Band Uses 2D Cameraphone Pics to Promote Music

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Wired’s Listening Post had an interesting post about the band A Cursive Memory being the first group to “use a 2D barcode image to promote its music” according to the ScanLife, maker of the software that reads the 2D barcode image.

Once a user installs ScanLife’s ScanBuy application, which can be installed on a variety of mobile platforms (BREW, Java, Symbian, Palm, Blackberry, Windows Mobile and the Apple iPhone, through the App Store) and comes pre-installed on all of Samsung’s new models, all they need to do is take a picture of the barcode in the lower corner of the imaged attached to this post and “the software will extract a URL from the image and sends the phone to a webpage containing their music video scaled down for cellphone screens (free), tour dates (free), cellphone wallpaper (free) and a ringtone ($2.50).”

You can read the full story here.

A few comments on the blog post questioned whether this is, in fact, the first time a band has “used a 2D barcode image to promote its music”:

Comment #1
They are not the first band that promotes their music with 2D Codes. I saw it more than once before.

Besides: Why would anybody use ScanBuy’s proprietary EZCodes or Neomedia’s proprietary Code-Scheme? They can only be read by ScanBuy’s, respectively Neomedia’s reader and are incompatible with other ones. I’d rather use Snappr or even Kaywa to create my 2D Barcodes. They generate QR Codes, which are readable by almost every reader-application on many more handsets (even the Neomedia one can read these QR Codes…) and I know that I am not running into a dead end with a closed system. I mean, come on – Do we really want a closed system owned and operated by a single institution?? I don’t think so.

Posted by: Phil | Oct 11, 2008 8:56:17 AM

Comment #2
Not the first band to use 2d codes by any means:

Warner Music Powers CD Launch With qode
http://streetstylz.blogspot.com/…ingle.html

The Pet Shop Boys embed QR codes in latest Orwellian video
http://www.engadget.com/…ian-video/

It should also be noted that:

Scanbuy’s indirect resolution process, which they use for their proprietary EZcode, is infringing on NeoMedia Technologies’ core patents.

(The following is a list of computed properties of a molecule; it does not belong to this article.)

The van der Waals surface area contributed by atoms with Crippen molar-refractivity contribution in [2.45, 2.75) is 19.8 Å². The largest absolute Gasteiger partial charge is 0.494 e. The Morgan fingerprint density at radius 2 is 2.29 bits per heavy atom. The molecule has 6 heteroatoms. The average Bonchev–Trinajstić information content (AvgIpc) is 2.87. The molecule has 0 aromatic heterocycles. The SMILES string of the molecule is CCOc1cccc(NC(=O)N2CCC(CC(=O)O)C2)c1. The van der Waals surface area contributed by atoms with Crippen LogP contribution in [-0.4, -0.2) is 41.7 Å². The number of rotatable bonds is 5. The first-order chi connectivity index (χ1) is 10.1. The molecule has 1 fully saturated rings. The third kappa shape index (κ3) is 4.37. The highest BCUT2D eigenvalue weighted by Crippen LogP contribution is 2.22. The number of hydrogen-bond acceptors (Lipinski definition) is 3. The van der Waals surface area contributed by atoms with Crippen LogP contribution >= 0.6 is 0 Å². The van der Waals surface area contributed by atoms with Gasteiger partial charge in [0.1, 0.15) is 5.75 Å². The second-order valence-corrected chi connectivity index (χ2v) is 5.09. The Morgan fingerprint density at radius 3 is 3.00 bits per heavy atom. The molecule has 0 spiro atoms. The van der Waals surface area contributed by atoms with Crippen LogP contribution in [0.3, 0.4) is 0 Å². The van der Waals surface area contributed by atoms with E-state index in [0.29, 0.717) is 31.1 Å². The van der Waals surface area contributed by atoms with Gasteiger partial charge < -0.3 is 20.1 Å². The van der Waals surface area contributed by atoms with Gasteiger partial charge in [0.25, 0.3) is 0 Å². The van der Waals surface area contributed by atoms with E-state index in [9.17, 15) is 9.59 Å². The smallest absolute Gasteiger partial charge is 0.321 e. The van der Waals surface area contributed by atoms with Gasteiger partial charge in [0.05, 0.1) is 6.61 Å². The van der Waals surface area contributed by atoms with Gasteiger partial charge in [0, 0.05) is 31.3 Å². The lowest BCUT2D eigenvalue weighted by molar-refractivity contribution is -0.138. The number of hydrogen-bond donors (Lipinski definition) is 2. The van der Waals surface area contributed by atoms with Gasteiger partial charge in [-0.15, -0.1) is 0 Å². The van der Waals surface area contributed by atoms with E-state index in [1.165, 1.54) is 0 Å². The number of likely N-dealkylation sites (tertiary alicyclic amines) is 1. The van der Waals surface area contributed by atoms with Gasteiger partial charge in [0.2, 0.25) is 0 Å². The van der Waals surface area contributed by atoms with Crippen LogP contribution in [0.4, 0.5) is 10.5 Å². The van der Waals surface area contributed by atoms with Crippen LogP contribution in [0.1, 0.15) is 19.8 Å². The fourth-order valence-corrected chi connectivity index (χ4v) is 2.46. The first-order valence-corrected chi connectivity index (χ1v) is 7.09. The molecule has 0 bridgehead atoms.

NeoMedia Technologies has a suite of twelve issued patents covering the core concepts behind linking the physical world to the electronic world dating back to 1995. These patents cover various linkage methods including: Barcodes, RFID, Mag Stripe, Voice, and Other machine readable and keyed entry identifiers.

http://neom.com/13.html

NeoMedia brought suit against Scanbuy for patent infringement. Litigation has been ongoing.

Posted by: streetstylz | Oct 12, 2008 10:27:49 AM

Mobile post sent by ChrisHanaka using Utterli. reply-count Replies.

3 Comments

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3 responses to “Band Uses 2D Cameraphone Pics to Promote Music

  1. If you’d like to see a QR Code in action, here’s a BBC video of me showing how to read a QR Code to access a mobile dating experience:

    http://www.youtube.com/user/the3gdatingagency

  2. @

    streetstylz… tries hard again to show how neomedia is better than scanlife.. :)

  3. I had my friend download the ScanLife application to his iPhone so I could give it a test drive.

    For starters, the application can only read and decipher proprietary EZcodes. Unfortunately the ScanLife application offers no support for 1D UPC/EAN barcodes, or Data Matrix, Aztec, or QR codes. This is the major downfall of the application, since it only supports one proprietary 2D symbology. As a result, ScanLife is not a true universal code reader.

    For those wanting a much more intuitive mobile code reading experience, I highly recommend the NeoReader application from NeoMedia Technologies. The NeoReader is able to read and decipher all common non-proprietary 2D codes (Data Matrix, QR, Aztec) as well as URL embedded 2D codes and all 1D UPC/EAN/Code 128 open source codes. The NeoReader supports direct and indirect code linking, which guarantees maximum interoperability with already existing platforms like 2D Data Matrix Semacodes, and Japanese QR links. This allows the user to click on a variety of barcodes with a single application installed on their mobile device.

    Download the NeoReader and instantly transform your iPhone into a universal code reader.

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